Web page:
Holstein Dissertation Fellows 2020-2021

Boyce William P. Boyce is a Ph.D. candidate in Religious Studies at the University of Virginia in Charlottesville. His research brings together U.S. Religious History, Gender and Sexuality Studies, and Queer Theology. His dissertation examines the complex affective strategies within North American Evangelicalism as it relates to theo-ethical constructions and repudiations of queerness in the postwar era and explores theological resources for dialogue and reformation. He holds degrees from Florida State University (B.A. in Religion, History, and English), University of Glasgow (M.Litt. in Religion, Theology, and Culture) as a Fulbright Scholar, and Gordon-Conwell Theological Seminary (M.A. in Theology). He also considers himself generally subtext literate, is known to frustrate his friends with his dietary restrictions, and is an unapologetic devotee of Dolly Parton.

Mentor: Suzanna Krivulskaya, CSU San Marcos

Coyle Joe Coyle is a Ph.D. candidate in Anthropology at the University of Illinois at Urbana-Champaign. His research focuses on the self-making strategies of LGBTQ Pentecostals and transformations in forms of queer and religious belonging in Brazil. He ethnographically examines queer Pentecostal lifeworlds in relation to the simultaneous growth of Pentecostal political power and LGBTQ rights discourses in Brazil, and the emergence of Pentecostal “igrejas inclusivas” (inclusive, LGBTQ-led churches).

Mentor: David Seitz, Harvey Mudd College

Hollenbach Benjamin Hollenbach is a Ph.D. Candidate in the Department of Anthropology at the University of Michigan, Ann Arbor. He earned his B.A. in anthropology and classics at Franklin & Marshall College in Lancaster, Pennsylvania. Benjamin’s research focuses on the anthropology of religion, with a particular emphasis on contemporary Christianity in the United States and LGBTQ+ representation within Christian groups. Benjamin’s dissertation is an ethnographic account of three Mainline Protestant congregations in the United States, with each church coming from denominations which have earned a reputation for political and theological progressivism. Each of these congregations has committed in some way to cultivating more welcoming spaces for queer congregants, though members’ actions in enacting inclusive behaviors are varied and expansive. By focusing on how people of faith determine which behaviors promote diversity, equity, and inclusion, Benjamin examines the ways in which progressive Christian congregations shape and influence queer politics in the United States. Conversely, he also examines the ways queer Christians actively construct queer religiosities, and shape the religious institutions to which they belong.

Mentor: Paul Lichterman, University of Southern California

Kayaal Tuğçe Kayaal is currently a Ph.D. candidate at the University of Michigan in the Middle East Studies Department. She is also enrolled in the certificate program in Women’s Studies. In 2018, Kayaal was an A. Bartlett Giamatti Graduate Student Fellow at the Institute for the Humanities, University of Michigan. Her research interests incorporate queer youth cultures in the Global South, transnational sexualities and feminisms, histories of love and intimacy, body and medicine in Islamic societies, and discourses of sexual deviancy in the late Ottoman Empire and the Early Republic of Turkey. In 2019, Kayaal published an article, titled “Breastfeeding: Ottoman Empire,” in Encyclopedia of Women and Islamic Cultures. In the Spring 2020 issue of Historical Reflections, she published her new article, titled “‘Twisted Desires,’ Boy Lovers, and Male-Male Cross-Generational Sex in the Late Ottoman Empire (1912-18). Currently, she is working on her dissertation, Wartime Bodies: Politics of Sexuality and War Orphans in the Late Ottoman Empire (1912-23). Her dissertation explores the politics of sexuality pursued by the Ottoman regime to regulate sexual orientation and imperial belonging, focusing on state and societal responses to war orphans and youth during the Balkan Wars (1912-13) and World War I (1914-18).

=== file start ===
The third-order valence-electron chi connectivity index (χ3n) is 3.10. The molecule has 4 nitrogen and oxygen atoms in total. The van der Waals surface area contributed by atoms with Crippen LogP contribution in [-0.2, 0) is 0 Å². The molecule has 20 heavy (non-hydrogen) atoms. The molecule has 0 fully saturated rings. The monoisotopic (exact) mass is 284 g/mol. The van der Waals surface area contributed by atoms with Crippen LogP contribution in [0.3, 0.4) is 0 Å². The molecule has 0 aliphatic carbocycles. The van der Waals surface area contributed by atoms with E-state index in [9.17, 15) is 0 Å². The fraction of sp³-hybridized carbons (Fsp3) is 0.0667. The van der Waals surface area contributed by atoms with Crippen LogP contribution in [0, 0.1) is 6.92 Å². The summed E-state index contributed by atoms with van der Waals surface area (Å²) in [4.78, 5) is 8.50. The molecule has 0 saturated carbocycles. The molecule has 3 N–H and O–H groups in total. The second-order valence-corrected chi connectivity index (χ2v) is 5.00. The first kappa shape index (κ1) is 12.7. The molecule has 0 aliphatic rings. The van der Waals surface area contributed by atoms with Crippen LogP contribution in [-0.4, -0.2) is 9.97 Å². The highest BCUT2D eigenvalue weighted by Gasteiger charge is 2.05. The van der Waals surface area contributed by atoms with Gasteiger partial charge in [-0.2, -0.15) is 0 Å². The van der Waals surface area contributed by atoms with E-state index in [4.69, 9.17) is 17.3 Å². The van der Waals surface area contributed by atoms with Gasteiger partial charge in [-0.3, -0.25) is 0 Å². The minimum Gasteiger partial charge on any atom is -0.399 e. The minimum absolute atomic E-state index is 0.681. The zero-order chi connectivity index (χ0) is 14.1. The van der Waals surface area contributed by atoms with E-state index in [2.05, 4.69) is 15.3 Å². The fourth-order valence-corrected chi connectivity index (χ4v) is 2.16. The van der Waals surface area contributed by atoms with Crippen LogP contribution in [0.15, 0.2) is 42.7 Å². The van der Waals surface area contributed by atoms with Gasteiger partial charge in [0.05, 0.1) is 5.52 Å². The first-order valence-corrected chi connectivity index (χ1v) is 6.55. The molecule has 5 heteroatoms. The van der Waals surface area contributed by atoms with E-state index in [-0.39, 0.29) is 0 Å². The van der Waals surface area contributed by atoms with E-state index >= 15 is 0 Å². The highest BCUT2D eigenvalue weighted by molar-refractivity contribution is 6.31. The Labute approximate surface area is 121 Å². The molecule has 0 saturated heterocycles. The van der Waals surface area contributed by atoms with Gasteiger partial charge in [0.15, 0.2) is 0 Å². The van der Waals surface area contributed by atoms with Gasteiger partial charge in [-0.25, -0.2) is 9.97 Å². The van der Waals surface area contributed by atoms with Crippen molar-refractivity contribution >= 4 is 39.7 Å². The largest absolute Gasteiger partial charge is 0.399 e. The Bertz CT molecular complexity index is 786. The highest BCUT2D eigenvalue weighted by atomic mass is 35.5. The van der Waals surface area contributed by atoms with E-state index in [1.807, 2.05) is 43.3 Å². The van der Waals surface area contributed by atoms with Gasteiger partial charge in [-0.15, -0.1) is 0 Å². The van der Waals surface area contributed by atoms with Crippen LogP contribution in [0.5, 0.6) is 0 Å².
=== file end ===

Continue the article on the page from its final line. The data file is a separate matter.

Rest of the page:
Mentor: Jamel Velji, Claremont McKenna College

Yeni Cenebasi Duygu Yeni Cenebasi is a Ph.D. candidate in Religion at Syracuse University with graduate certificates in Women’s and Gender Studies, Middle Eastern Affairs, and Language Teaching. She earned her M.A. degree in Cultural Studies from Sabanci University, Istanbul, and her B.A. degrees in English Language and Literature, and in Philosophy from Bogazici University, Istanbul. Duygu’s work examines sacred books, material culture, and discourses of sexuality and gender. Her dissertation focuses on book designs in American and Turkish publishing industries and explores how the materiality of the Bible and the Qur’an impacts the production of meanings in ways that can reproduce or disrupt heteronormativity. Her research is informed by theories of material religion, gender and sexuality, and consumer studies, fashion studies, and digital media. She has taught courses on feminist hermeneutics, the Islamic veil, auto/biography, and world religions.

Mentor: Sherine Hafez, UC Riverside